Summer Reading Club is in full swing here in Raincity, and this year’s theme is “Walk on the Wild Side”. We’re celebrating our natural world this summer, with programs about biomes and ecosystems, map making and orienteering, camping, bird watching, seeds, and more. In honour of this year’s theme, I’ve chosen a lovely ode to trees for this week’s Poetry Friday post.
I love trees, especially coniferous and evergreen trees. One of the reasons I love living in the Pacific Northwest so very much is the many forests that dot our landscape. Trees are just so inspiring – they grow so achingly slowly, yet eventually stand so very tall, and watch the goings on of the rest of us creatures with such quiet grace. Few things help put life’s worries into perspective for me quite like being in the presence of trees, who have seen countless beings just like me come and go over their long lives. I’m not a religious person by any means, but even I have to stand in wonder and awe at the beauty and majesty of a forest teeming with mighty trees.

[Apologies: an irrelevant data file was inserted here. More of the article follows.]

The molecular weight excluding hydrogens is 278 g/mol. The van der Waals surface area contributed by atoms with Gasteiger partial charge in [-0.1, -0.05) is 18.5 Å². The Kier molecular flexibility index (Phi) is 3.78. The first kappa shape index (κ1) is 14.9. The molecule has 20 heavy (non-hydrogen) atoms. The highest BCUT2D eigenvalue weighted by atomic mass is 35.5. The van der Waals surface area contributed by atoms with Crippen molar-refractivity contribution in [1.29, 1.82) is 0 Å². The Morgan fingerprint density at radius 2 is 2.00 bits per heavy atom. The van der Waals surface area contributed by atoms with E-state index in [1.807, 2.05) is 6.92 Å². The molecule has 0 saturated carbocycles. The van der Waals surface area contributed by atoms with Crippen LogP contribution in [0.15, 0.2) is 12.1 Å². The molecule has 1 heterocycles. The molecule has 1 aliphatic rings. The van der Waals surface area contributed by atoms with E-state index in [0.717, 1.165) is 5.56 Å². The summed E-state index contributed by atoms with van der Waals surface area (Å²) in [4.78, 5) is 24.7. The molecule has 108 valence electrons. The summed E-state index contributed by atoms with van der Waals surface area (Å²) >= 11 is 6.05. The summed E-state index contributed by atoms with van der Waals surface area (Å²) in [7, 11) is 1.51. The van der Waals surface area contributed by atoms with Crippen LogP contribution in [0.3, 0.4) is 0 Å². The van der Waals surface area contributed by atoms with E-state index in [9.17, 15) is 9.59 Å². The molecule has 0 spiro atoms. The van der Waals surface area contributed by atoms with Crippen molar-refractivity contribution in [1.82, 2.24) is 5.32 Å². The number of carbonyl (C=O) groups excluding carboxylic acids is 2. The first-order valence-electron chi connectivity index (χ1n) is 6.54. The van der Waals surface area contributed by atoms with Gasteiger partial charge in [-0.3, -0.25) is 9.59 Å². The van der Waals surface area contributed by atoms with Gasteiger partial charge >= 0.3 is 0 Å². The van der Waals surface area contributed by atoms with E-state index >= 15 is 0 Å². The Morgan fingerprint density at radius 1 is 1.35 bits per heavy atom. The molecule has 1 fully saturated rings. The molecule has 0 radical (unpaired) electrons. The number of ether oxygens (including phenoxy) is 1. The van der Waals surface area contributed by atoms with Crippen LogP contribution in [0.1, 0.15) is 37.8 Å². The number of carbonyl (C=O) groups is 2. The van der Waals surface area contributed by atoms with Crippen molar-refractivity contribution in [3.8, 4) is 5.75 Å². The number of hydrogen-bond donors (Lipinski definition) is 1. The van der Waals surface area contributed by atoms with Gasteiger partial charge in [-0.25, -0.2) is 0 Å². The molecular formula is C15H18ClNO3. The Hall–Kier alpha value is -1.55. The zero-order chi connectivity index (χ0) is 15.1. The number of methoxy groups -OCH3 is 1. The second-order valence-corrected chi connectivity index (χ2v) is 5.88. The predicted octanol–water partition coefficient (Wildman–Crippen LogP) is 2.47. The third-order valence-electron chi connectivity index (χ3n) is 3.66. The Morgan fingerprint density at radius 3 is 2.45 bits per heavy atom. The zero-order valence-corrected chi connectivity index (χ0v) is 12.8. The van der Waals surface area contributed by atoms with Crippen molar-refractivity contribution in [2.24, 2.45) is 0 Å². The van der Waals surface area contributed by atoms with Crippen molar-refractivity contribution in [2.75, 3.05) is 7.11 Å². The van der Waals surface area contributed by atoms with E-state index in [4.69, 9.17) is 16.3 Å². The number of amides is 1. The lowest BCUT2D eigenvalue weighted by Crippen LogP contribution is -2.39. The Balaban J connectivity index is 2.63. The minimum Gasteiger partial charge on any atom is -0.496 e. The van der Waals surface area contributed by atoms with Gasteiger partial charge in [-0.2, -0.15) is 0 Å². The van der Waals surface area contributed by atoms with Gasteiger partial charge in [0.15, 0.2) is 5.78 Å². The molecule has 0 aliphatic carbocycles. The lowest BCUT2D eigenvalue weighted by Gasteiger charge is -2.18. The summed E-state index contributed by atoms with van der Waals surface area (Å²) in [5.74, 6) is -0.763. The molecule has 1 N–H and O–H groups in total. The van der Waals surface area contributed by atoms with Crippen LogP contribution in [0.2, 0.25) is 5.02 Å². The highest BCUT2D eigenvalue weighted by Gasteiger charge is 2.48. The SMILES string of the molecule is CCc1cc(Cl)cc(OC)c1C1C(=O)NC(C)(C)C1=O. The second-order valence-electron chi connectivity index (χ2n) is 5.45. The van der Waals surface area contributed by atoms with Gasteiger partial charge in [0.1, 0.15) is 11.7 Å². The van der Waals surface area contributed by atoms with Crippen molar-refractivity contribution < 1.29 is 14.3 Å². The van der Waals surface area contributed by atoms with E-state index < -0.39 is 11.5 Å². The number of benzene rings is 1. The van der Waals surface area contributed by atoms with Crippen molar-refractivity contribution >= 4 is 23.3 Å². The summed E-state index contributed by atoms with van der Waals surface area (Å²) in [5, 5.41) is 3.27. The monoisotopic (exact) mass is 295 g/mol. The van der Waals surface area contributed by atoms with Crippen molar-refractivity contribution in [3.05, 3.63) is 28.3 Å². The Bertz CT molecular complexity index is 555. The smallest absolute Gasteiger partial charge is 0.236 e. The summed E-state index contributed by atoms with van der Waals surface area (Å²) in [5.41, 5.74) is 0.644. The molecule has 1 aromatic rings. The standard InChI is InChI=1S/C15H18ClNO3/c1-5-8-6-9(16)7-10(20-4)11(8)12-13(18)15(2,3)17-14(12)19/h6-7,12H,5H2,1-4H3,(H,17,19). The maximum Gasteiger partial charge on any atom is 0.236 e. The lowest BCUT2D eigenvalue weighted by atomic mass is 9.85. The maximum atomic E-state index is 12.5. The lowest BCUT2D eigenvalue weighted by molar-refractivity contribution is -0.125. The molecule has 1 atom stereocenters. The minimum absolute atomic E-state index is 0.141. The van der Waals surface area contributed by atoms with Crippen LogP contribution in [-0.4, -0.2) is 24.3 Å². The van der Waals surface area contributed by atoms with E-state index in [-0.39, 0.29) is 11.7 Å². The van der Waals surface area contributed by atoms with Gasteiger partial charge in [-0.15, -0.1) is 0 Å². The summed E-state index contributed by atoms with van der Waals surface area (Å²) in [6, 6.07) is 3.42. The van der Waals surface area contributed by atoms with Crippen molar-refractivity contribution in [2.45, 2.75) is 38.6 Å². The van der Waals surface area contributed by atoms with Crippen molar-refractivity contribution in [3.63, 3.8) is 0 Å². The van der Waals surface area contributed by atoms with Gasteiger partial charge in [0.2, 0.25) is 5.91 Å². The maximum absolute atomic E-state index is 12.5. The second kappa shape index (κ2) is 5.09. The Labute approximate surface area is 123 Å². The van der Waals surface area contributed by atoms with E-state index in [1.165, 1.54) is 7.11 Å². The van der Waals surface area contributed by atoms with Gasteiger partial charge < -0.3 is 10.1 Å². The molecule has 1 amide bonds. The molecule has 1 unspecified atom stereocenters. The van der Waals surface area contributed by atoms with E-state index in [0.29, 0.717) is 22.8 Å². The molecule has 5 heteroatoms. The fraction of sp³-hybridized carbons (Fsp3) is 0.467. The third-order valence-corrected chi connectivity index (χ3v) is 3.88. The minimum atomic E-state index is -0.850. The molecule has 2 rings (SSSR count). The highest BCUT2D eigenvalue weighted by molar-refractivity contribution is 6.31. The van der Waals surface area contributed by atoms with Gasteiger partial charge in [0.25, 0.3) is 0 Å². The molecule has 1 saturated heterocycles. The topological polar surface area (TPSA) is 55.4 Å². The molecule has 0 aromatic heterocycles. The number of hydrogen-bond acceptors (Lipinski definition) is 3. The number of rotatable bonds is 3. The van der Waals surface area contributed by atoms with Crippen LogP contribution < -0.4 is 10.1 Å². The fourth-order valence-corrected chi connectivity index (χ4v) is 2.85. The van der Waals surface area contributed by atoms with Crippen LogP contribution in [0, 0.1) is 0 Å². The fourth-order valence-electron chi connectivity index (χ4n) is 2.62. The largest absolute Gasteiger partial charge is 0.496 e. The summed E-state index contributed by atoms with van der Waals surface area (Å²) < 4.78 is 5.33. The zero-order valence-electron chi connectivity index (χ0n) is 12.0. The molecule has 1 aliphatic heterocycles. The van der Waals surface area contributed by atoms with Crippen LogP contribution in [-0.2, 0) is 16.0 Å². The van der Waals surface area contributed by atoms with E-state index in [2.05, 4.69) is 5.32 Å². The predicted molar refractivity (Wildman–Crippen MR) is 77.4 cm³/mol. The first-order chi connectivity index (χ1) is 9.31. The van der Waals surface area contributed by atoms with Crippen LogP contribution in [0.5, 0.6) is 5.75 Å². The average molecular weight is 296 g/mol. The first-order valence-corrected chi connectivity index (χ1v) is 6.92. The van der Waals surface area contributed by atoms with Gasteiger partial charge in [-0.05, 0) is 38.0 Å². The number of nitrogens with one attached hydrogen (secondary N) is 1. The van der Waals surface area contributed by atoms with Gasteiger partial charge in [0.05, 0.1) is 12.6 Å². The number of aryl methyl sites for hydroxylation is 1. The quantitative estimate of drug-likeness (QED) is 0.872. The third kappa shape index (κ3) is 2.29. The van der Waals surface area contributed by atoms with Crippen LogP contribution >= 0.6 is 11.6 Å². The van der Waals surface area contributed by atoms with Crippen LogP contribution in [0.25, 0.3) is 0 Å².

Why not try and get out into a forest for a walk this weekend?
I think that I shall never see
A poem lovely as a tree.
A tree whose hungry mouth is prest
Against the sweet earth’s flowing breast;
A tree that looks at God all day,
And lifts her leafy arms to pray;
A tree that may in summer wear
A nest of robins in her hair;
Upon whose bosom snow has lain;
Who intimately lives with rain.
Poems are made by fools like me,
But only God can make a tree.